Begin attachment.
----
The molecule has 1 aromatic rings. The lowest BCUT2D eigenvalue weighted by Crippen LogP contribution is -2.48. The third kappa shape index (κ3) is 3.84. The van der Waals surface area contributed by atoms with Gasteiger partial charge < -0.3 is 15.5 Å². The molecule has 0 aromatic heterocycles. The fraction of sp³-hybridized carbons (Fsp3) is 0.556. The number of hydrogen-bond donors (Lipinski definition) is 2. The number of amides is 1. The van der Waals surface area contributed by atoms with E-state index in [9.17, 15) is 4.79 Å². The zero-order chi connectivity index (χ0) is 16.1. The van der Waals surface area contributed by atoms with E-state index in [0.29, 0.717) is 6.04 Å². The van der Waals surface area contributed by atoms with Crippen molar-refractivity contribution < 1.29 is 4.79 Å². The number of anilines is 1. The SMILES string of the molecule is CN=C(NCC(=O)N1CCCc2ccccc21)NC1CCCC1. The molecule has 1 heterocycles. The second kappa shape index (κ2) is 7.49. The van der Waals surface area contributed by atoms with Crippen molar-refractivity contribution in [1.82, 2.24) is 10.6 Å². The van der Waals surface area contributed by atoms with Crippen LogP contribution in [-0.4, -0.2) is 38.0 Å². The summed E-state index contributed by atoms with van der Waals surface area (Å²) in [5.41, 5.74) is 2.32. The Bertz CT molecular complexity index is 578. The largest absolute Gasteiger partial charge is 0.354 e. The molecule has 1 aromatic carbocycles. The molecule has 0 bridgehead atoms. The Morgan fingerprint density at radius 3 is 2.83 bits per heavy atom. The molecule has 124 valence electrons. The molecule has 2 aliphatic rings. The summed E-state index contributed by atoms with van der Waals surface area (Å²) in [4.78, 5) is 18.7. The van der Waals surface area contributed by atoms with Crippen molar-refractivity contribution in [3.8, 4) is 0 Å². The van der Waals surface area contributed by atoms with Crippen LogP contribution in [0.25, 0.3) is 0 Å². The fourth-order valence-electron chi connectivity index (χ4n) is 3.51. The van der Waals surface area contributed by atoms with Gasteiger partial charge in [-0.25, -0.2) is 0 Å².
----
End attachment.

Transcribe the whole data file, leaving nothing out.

The molecule has 1 aromatic rings. The lowest BCUT2D eigenvalue weighted by Crippen LogP contribution is -2.48. The third kappa shape index (κ3) is 3.84. The van der Waals surface area contributed by atoms with Gasteiger partial charge < -0.3 is 15.5 Å². The molecule has 0 aromatic heterocycles. The fraction of sp³-hybridized carbons (Fsp3) is 0.556. The number of hydrogen-bond donors (Lipinski definition) is 2. The number of amides is 1. The van der Waals surface area contributed by atoms with E-state index in [9.17, 15) is 4.79 Å². The zero-order chi connectivity index (χ0) is 16.1. The van der Waals surface area contributed by atoms with E-state index in [0.29, 0.717) is 6.04 Å². The van der Waals surface area contributed by atoms with Crippen molar-refractivity contribution < 1.29 is 4.79 Å². The number of anilines is 1. The SMILES string of the molecule is CN=C(NCC(=O)N1CCCc2ccccc21)NC1CCCC1. The molecule has 1 heterocycles. The second kappa shape index (κ2) is 7.49. The van der Waals surface area contributed by atoms with Crippen molar-refractivity contribution in [1.82, 2.24) is 10.6 Å². The van der Waals surface area contributed by atoms with Crippen LogP contribution in [-0.4, -0.2) is 38.0 Å². The summed E-state index contributed by atoms with van der Waals surface area (Å²) in [5.41, 5.74) is 2.32. The Bertz CT molecular complexity index is 578. The largest absolute Gasteiger partial charge is 0.354 e. The molecule has 1 aromatic carbocycles. The molecule has 0 bridgehead atoms. The Morgan fingerprint density at radius 3 is 2.83 bits per heavy atom. The molecule has 124 valence electrons. The molecule has 2 aliphatic rings. The summed E-state index contributed by atoms with van der Waals surface area (Å²) in [4.78, 5) is 18.7. The van der Waals surface area contributed by atoms with Crippen molar-refractivity contribution in [3.8, 4) is 0 Å². The van der Waals surface area contributed by atoms with Crippen LogP contribution in [0.25, 0.3) is 0 Å². The fourth-order valence-electron chi connectivity index (χ4n) is 3.51. The van der Waals surface area contributed by atoms with Gasteiger partial charge in [-0.25, -0.2) is 0 Å².